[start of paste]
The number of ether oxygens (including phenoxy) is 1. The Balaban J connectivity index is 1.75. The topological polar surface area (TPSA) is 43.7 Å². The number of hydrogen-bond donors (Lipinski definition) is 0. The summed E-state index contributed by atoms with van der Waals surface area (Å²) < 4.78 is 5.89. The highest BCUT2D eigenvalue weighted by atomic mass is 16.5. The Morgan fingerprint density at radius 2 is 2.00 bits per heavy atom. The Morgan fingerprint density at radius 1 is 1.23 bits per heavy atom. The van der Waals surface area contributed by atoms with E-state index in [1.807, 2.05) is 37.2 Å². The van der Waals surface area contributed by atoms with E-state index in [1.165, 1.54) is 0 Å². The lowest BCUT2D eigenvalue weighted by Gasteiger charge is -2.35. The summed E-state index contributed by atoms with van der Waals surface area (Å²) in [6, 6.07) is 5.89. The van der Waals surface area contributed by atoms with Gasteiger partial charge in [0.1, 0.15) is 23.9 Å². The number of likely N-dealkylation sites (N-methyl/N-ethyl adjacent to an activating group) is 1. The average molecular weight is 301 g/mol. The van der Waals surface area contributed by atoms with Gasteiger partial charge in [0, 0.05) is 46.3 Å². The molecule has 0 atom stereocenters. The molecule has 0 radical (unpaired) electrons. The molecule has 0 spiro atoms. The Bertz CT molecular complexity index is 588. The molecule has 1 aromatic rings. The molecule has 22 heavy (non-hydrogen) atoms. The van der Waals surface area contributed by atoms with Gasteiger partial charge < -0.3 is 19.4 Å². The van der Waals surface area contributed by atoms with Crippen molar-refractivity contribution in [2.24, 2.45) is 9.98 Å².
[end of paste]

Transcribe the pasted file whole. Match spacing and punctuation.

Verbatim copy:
The number of ether oxygens (including phenoxy) is 1. The Balaban J connectivity index is 1.75. The topological polar surface area (TPSA) is 43.7 Å². The number of hydrogen-bond donors (Lipinski definition) is 0. The summed E-state index contributed by atoms with van der Waals surface area (Å²) < 4.78 is 5.89. The highest BCUT2D eigenvalue weighted by atomic mass is 16.5. The Morgan fingerprint density at radius 2 is 2.00 bits per heavy atom. The Morgan fingerprint density at radius 1 is 1.23 bits per heavy atom. The van der Waals surface area contributed by atoms with E-state index in [1.807, 2.05) is 37.2 Å². The van der Waals surface area contributed by atoms with E-state index in [1.165, 1.54) is 0 Å². The lowest BCUT2D eigenvalue weighted by Gasteiger charge is -2.35. The summed E-state index contributed by atoms with van der Waals surface area (Å²) in [6, 6.07) is 5.89. The van der Waals surface area contributed by atoms with Gasteiger partial charge in [0.1, 0.15) is 23.9 Å². The number of likely N-dealkylation sites (N-methyl/N-ethyl adjacent to an activating group) is 1. The average molecular weight is 301 g/mol. The van der Waals surface area contributed by atoms with Gasteiger partial charge in [0, 0.05) is 46.3 Å². The molecule has 0 atom stereocenters. The molecule has 0 radical (unpaired) electrons. The molecule has 0 spiro atoms. The Bertz CT molecular complexity index is 588. The molecule has 1 aromatic rings. The molecule has 22 heavy (non-hydrogen) atoms. The van der Waals surface area contributed by atoms with Gasteiger partial charge < -0.3 is 19.4 Å². The van der Waals surface area contributed by atoms with Crippen molar-refractivity contribution in [2.24, 2.45) is 9.98 Å².